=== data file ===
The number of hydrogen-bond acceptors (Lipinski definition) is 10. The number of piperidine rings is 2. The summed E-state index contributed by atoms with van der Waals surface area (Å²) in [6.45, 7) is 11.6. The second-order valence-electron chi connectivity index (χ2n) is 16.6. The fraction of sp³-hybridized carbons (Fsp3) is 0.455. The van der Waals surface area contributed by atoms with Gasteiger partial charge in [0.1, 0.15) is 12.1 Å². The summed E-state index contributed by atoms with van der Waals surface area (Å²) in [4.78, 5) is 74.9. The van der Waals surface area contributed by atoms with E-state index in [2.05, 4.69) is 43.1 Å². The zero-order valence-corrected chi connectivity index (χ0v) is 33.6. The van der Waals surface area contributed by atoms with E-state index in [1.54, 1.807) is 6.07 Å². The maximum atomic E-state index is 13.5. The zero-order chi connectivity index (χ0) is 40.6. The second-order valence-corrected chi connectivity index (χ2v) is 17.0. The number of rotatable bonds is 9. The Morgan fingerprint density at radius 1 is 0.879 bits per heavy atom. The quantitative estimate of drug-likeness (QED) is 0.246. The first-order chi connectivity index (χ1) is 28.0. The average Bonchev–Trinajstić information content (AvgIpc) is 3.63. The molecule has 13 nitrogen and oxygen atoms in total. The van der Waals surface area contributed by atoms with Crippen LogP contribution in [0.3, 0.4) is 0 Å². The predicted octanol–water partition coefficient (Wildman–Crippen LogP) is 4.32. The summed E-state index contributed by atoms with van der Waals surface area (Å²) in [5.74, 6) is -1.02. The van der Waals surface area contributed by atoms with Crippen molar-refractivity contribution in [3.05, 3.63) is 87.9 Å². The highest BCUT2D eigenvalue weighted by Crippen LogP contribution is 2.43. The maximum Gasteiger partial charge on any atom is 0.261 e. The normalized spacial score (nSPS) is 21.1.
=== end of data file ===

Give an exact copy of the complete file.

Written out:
The number of hydrogen-bond acceptors (Lipinski definition) is 10. The number of piperidine rings is 2. The summed E-state index contributed by atoms with van der Waals surface area (Å²) in [6.45, 7) is 11.6. The second-order valence-electron chi connectivity index (χ2n) is 16.6. The fraction of sp³-hybridized carbons (Fsp3) is 0.455. The van der Waals surface area contributed by atoms with Gasteiger partial charge in [0.1, 0.15) is 12.1 Å². The summed E-state index contributed by atoms with van der Waals surface area (Å²) in [4.78, 5) is 74.9. The van der Waals surface area contributed by atoms with E-state index in [2.05, 4.69) is 43.1 Å². The zero-order valence-corrected chi connectivity index (χ0v) is 33.6. The van der Waals surface area contributed by atoms with E-state index in [1.54, 1.807) is 6.07 Å². The maximum atomic E-state index is 13.5. The zero-order chi connectivity index (χ0) is 40.6. The second-order valence-corrected chi connectivity index (χ2v) is 17.0. The number of rotatable bonds is 9. The Morgan fingerprint density at radius 1 is 0.879 bits per heavy atom. The quantitative estimate of drug-likeness (QED) is 0.246. The first-order chi connectivity index (χ1) is 28.0. The average Bonchev–Trinajstić information content (AvgIpc) is 3.63. The molecule has 13 nitrogen and oxygen atoms in total. The van der Waals surface area contributed by atoms with Crippen LogP contribution in [0.3, 0.4) is 0 Å². The predicted octanol–water partition coefficient (Wildman–Crippen LogP) is 4.32. The summed E-state index contributed by atoms with van der Waals surface area (Å²) in [5.74, 6) is -1.02. The van der Waals surface area contributed by atoms with Crippen molar-refractivity contribution in [3.05, 3.63) is 87.9 Å². The highest BCUT2D eigenvalue weighted by Crippen LogP contribution is 2.43. The maximum Gasteiger partial charge on any atom is 0.261 e. The normalized spacial score (nSPS) is 21.1.